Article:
West Coast Editor

About two weeks after pulling down $32 million to fund its Phase III trial with the sulfonylhydrazine alkylating agent cloretazine in acute myelogenous leukemia, Vion Pharmaceuticals Inc. has reached agreement with the FDA on a special protocol assessment.

The company's stock (NASDAQ:VION) closed Thursday at $3.29, up 1 cent. Officials at the firm could not be reached.

The trial is expected to start this quarter and accrue for more than 30 months at centers in North America and Europe. Placebo controlled, randomized and double blinded, it's designed to enroll 420 patients with acute myelogenous leukemia (AML) in first relapse, having gained complete remission (CR) of at least three months but not longer than 24.

Patients will be randomized at a ratio of 2 to 1 in the experimental arm to the control arm, and stratified according to their age and the length of first CR. The primary endpoint is the objective response rate, defined as CR plus CRp - that is, a complete remission with incomplete recovery of platelet count.

Designed to show a 50 percent difference in the objective response rate between the experimental arm and the control arm, the study has secondary endpoints that include time to progression, duration of response, survival and toxicity. An interim analysis is planned after accrual and follow up for the objective response rate of the first 210 patients.

An alkylating agent for leukemia recently made news as part of the buyout by Fremont, Calif.-based Protein Design Labs Inc. of ESP Pharma Inc., of Edison, N.J., for $300 million in cash and about $175 million in stock. (See BioWorld Today, Jan. 26, 2005.)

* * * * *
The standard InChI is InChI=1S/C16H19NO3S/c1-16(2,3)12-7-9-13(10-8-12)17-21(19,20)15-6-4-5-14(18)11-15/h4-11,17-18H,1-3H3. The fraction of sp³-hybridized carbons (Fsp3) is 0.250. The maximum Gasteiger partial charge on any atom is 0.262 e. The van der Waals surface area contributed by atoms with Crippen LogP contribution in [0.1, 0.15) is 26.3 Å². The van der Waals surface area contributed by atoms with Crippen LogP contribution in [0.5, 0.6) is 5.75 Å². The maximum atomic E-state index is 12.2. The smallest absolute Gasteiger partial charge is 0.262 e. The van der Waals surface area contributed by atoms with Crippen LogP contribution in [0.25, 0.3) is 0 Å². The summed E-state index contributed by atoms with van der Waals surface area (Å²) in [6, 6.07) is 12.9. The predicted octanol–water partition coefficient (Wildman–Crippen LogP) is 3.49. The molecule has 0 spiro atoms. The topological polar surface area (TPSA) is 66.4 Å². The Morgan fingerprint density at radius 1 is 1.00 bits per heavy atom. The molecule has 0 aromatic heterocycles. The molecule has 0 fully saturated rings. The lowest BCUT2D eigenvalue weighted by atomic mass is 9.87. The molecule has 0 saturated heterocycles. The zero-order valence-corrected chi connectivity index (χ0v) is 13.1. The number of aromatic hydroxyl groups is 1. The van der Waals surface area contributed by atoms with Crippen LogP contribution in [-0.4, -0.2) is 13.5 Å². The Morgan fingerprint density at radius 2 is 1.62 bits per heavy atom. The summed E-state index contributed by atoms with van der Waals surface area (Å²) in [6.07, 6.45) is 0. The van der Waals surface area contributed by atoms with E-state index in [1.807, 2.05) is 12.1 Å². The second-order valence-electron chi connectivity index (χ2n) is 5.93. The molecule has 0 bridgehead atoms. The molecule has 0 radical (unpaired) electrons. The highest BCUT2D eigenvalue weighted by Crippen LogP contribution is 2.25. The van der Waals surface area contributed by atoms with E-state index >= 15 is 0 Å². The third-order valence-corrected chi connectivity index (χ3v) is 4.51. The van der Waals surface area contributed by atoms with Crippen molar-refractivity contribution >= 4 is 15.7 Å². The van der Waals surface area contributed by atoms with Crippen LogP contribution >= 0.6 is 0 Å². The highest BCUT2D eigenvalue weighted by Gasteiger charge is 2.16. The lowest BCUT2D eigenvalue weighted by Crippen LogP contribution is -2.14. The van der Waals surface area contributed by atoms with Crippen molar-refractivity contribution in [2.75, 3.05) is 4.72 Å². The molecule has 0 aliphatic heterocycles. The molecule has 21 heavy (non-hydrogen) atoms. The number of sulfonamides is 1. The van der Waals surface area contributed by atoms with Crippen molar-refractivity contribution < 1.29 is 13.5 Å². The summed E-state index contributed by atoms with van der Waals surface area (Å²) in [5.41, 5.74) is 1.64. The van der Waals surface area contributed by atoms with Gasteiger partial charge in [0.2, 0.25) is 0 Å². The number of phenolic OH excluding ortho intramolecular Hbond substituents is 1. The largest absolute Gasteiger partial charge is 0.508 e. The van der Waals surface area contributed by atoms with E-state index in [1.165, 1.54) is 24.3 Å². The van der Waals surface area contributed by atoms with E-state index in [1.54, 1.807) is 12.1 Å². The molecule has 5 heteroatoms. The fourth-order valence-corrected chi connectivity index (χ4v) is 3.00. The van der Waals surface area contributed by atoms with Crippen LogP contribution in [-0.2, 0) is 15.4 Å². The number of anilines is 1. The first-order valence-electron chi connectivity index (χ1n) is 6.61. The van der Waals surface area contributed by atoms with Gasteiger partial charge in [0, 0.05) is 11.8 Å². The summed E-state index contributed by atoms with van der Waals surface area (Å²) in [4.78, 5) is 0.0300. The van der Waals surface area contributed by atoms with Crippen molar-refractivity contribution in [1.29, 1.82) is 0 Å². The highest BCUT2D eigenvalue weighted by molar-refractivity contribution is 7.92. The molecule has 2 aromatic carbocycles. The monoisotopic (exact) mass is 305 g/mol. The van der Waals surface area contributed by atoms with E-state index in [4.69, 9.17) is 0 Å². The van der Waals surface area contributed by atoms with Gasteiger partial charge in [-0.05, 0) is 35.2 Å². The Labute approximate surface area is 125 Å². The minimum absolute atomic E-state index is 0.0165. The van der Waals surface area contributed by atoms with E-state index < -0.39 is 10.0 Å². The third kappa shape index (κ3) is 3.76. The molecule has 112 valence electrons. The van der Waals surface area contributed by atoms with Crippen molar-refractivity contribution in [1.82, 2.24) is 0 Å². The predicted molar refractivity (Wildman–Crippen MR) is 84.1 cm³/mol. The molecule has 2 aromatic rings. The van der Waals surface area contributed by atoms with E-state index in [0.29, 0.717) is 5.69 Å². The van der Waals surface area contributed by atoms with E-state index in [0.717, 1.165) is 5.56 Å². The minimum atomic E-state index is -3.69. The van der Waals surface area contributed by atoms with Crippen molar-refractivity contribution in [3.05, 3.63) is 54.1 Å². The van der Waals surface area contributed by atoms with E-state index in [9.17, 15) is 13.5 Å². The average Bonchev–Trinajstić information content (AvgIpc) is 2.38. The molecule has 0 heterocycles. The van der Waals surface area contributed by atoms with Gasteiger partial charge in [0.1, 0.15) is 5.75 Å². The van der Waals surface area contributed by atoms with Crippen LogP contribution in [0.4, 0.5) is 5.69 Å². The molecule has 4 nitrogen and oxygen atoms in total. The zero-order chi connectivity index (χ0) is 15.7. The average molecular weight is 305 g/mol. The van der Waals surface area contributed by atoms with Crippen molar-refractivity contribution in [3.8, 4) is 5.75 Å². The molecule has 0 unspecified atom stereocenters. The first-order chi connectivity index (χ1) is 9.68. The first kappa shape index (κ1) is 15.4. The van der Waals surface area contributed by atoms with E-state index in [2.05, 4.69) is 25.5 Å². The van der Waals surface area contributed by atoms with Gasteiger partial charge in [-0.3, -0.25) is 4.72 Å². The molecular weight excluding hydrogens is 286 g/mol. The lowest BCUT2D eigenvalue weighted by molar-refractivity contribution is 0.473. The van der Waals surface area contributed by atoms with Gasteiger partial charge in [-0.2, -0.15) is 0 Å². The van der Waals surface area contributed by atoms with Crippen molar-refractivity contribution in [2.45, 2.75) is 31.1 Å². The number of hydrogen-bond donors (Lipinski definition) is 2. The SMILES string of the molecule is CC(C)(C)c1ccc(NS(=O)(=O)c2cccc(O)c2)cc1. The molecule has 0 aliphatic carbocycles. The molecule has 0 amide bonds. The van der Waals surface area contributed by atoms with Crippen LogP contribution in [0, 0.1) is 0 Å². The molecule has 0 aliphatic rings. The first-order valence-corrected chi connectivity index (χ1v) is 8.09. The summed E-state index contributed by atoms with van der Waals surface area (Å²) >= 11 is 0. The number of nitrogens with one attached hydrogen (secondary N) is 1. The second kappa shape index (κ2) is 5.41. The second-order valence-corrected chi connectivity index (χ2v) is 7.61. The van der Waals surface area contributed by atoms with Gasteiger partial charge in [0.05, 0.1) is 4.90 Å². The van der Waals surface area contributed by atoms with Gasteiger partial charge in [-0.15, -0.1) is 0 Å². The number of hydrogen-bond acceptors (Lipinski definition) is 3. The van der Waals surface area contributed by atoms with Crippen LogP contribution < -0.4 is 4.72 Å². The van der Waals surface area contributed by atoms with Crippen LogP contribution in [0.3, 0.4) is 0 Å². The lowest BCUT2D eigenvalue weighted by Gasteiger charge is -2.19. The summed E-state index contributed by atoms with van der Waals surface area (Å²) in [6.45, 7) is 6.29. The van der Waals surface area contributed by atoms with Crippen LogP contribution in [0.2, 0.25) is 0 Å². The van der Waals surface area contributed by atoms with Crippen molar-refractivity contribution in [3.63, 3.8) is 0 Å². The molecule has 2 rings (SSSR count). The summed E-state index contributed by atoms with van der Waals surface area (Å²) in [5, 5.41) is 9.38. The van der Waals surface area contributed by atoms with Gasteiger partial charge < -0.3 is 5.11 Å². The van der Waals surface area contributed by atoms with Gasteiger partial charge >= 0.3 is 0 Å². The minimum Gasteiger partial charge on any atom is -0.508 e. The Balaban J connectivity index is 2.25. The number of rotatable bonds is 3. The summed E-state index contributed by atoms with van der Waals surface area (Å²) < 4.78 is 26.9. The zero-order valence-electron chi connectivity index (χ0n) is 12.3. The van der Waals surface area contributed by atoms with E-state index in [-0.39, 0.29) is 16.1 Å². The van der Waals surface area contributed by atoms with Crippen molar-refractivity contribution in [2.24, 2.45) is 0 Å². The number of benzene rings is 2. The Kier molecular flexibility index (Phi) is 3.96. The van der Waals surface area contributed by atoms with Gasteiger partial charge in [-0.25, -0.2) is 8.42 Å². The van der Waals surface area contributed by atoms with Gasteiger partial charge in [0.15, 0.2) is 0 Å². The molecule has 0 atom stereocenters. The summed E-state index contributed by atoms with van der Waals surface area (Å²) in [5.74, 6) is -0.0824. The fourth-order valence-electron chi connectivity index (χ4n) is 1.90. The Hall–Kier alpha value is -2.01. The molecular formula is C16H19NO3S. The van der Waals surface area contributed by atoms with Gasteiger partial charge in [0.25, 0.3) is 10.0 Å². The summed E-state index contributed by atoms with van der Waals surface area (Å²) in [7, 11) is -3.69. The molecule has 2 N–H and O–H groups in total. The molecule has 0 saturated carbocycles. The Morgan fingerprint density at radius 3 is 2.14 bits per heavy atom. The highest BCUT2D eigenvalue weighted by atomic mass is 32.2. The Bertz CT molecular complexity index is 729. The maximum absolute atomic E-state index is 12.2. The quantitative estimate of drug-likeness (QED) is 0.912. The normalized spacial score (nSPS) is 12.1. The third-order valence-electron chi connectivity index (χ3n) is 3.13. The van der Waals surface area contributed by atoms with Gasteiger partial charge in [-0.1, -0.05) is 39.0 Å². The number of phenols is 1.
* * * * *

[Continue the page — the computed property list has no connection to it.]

That drug is ESP's approved Busulfex, a formulation of busulfan for a different type of leukemia - chronic myelogenous - to be used in combination with cyclophosphamide as a conditioning regimen before allogeneic hematopoietic progenitor-cell transplant.

AML has thwarted other worthy challengers. Cambridge, Mass.-based Genzyme Corp.'s clofarabine, a next-generation purine nucleoside analogue brand named Clolar, won FDA approval late last year for pediatric refractory or relapsed acute lymphoblastic leukemia, but the agency's advisory panel turned thumbs-down on the drug for AML. (See BioWorld Today, Dec. 30, 2004.)

For Vion's cloretazine Phase III, the SPA doesn't provide any guarantee of approval, but offers official evaluation and guidance from the FDA on proposed protocols to minimize nasty surprises later.

Also in Phase II, Vion has Triapine, an inhibitor of DNA synthesis, combined with gemcitabine, for pancreatic cancer and non-small-cell lung cancer. The drug targets ribonucleotide reductase, like Toronto-based Lorus Therapeutics Inc.'s antisense compound GTI-2040, which began a Phase II trial in November, combined with docetaxel and prednisone in hormone-refractory prostate cancer.

Specifically, GTI-2040 binds to the messenger RNA that encodes the R2 component of ribonucleotide reductase. It's also being tested against colon cancer.

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